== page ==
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Are we on the second wave of infections?

Because of the inconsistencies in data reporting, the lack of testing, and the delayed test results, we currently really could not say what our Covid-19 curve means for our country.


On May 20, Health Secretary Francisco Duque III made a statement that we are already on the second wave of Covid-19 infections. According to Duque, this is in line with the findings of epidemiologist Dr. John Wong and other experts who claimed that the first wave is actually the first three cases that was reported in January. That was followed by a lull, and then followed by the second wave, which we started to experience in late March and continues until now.


This remark has since been retracted by the Palace, explaining that we are still currently on the first wave.


Dr. Mary Grace Dacuma, a molecular epidemiologist and professor at the University of the Philippines (UP) Los Baños, tells ABS-CBN News that the first confirmed cases should not be considered as a “first wave” but only as “index cases” that do not form part of the epidemic wave since they did not contract the disease from community transmission. The lull that was experienced between that and the surge of cases in March was actually the incubation period that led to the first wave of infections.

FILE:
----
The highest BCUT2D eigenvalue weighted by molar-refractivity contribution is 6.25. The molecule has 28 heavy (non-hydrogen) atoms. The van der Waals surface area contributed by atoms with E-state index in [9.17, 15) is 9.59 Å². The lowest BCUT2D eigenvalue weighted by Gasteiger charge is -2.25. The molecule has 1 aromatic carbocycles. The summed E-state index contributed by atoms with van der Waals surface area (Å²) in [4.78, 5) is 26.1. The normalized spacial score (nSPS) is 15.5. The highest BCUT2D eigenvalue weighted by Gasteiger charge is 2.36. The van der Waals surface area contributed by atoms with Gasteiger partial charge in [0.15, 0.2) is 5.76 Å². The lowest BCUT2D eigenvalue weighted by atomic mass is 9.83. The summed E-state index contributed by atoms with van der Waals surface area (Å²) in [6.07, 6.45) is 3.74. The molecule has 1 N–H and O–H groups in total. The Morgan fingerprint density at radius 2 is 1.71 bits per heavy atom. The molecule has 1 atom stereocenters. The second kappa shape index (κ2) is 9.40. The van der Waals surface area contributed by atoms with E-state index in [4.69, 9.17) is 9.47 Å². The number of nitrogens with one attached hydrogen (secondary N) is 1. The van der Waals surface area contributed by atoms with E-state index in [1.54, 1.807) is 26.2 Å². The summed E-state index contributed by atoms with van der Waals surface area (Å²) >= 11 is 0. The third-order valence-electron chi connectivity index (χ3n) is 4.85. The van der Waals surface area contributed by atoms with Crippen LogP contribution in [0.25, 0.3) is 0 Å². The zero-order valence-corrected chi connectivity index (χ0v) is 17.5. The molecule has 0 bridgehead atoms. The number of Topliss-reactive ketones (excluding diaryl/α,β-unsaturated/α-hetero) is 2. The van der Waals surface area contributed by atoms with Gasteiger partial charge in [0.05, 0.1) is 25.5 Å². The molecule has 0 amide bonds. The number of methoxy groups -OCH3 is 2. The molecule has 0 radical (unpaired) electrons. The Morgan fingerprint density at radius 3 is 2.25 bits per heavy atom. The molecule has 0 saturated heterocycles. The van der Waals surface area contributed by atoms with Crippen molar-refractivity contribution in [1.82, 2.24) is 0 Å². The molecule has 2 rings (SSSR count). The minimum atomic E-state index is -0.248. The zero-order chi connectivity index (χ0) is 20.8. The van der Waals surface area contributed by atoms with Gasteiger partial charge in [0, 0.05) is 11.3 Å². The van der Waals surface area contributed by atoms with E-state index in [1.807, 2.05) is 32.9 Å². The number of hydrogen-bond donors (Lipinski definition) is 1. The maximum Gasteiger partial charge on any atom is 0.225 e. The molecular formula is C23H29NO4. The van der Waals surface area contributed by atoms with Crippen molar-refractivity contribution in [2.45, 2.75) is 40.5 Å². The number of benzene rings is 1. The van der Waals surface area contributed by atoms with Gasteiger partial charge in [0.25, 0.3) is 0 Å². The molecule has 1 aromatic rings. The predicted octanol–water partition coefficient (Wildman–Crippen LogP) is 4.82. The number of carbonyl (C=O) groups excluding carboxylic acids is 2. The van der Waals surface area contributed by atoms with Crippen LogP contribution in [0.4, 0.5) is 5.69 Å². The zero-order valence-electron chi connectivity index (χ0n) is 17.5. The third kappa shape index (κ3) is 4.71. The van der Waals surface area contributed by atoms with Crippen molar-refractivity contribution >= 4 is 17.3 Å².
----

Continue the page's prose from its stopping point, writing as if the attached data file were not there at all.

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Will the spike and reinfections lead to a real second wave?

Since the spike in new cases is actually just a shadow of old unreported cases, we can’t say for sure that we are indeed on our way to flattening the curve until DOH finishes its backlog of reports.


However, reinfections remain a huge concern as this could lead to Covid-19 becoming the new “common cold,” a regular disease that will now plague our new normal.


Currently, according to the World Health Organization, we still don’t have enough evidence whether Covid-19 patients are capable of being reinfected or immunized after getting the disease. This issue has been brought up since there have been a number of patients in South Korea who have tested positive, and then tested negative, only to test positive again and experience Covid-19 symptoms.


Health officials in South Korea says that it is likely that it’s a “reactivation” of the virus, which meant that the virus actually never left their system and that the patient was never fully cured.




Now, in a research published by the Korea Centers for Disease Control and Prevention, they found that recovered Covid-19 patients who recovered aren’t found to be infectious anymore and have developed neutralizing antibodies—which immunizes and protects them from getting sick again. Even those who got reinfected again because of the virus reactivating did not show to be infectious.


Manila has just entered the GCQ last June 1, and with the late test results, it means we will only fully grasp the consequences of this GCQ in the next weeks. As we remain hopeful, we encourage everyone to stay at home as much as possible, and observe proper hygiene and mask etiquette when going outside.